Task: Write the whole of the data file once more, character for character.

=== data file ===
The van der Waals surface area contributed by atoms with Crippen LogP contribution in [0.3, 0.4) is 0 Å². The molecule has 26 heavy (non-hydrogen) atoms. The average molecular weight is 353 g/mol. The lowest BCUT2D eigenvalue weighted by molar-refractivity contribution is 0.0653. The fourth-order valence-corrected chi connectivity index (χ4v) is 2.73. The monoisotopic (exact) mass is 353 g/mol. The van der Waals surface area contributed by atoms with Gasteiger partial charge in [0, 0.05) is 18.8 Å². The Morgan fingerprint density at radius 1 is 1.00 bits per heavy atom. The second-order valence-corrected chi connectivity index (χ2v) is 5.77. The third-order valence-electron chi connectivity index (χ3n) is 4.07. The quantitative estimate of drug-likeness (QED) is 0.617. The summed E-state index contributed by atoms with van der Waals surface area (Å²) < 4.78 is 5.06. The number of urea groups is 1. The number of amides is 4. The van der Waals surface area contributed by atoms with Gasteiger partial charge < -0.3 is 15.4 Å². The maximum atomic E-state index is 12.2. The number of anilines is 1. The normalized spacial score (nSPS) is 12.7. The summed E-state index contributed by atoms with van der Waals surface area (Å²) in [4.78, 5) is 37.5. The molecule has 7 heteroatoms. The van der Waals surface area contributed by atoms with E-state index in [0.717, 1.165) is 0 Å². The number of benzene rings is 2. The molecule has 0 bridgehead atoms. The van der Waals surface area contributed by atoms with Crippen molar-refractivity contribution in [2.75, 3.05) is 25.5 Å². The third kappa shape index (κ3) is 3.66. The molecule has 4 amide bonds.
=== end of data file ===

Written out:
The van der Waals surface area contributed by atoms with Crippen LogP contribution in [0.3, 0.4) is 0 Å². The molecule has 26 heavy (non-hydrogen) atoms. The average molecular weight is 353 g/mol. The lowest BCUT2D eigenvalue weighted by molar-refractivity contribution is 0.0653. The fourth-order valence-corrected chi connectivity index (χ4v) is 2.73. The monoisotopic (exact) mass is 353 g/mol. The van der Waals surface area contributed by atoms with Gasteiger partial charge in [0, 0.05) is 18.8 Å². The Morgan fingerprint density at radius 1 is 1.00 bits per heavy atom. The second-order valence-corrected chi connectivity index (χ2v) is 5.77. The third-order valence-electron chi connectivity index (χ3n) is 4.07. The quantitative estimate of drug-likeness (QED) is 0.617. The summed E-state index contributed by atoms with van der Waals surface area (Å²) < 4.78 is 5.06. The number of urea groups is 1. The number of amides is 4. The van der Waals surface area contributed by atoms with Gasteiger partial charge < -0.3 is 15.4 Å². The maximum atomic E-state index is 12.2. The number of anilines is 1. The normalized spacial score (nSPS) is 12.7. The summed E-state index contributed by atoms with van der Waals surface area (Å²) in [4.78, 5) is 37.5. The molecule has 7 heteroatoms. The van der Waals surface area contributed by atoms with E-state index in [0.717, 1.165) is 0 Å². The number of benzene rings is 2. The molecule has 0 bridgehead atoms. The van der Waals surface area contributed by atoms with Crippen molar-refractivity contribution in [2.75, 3.05) is 25.5 Å². The third kappa shape index (κ3) is 3.66. The molecule has 4 amide bonds.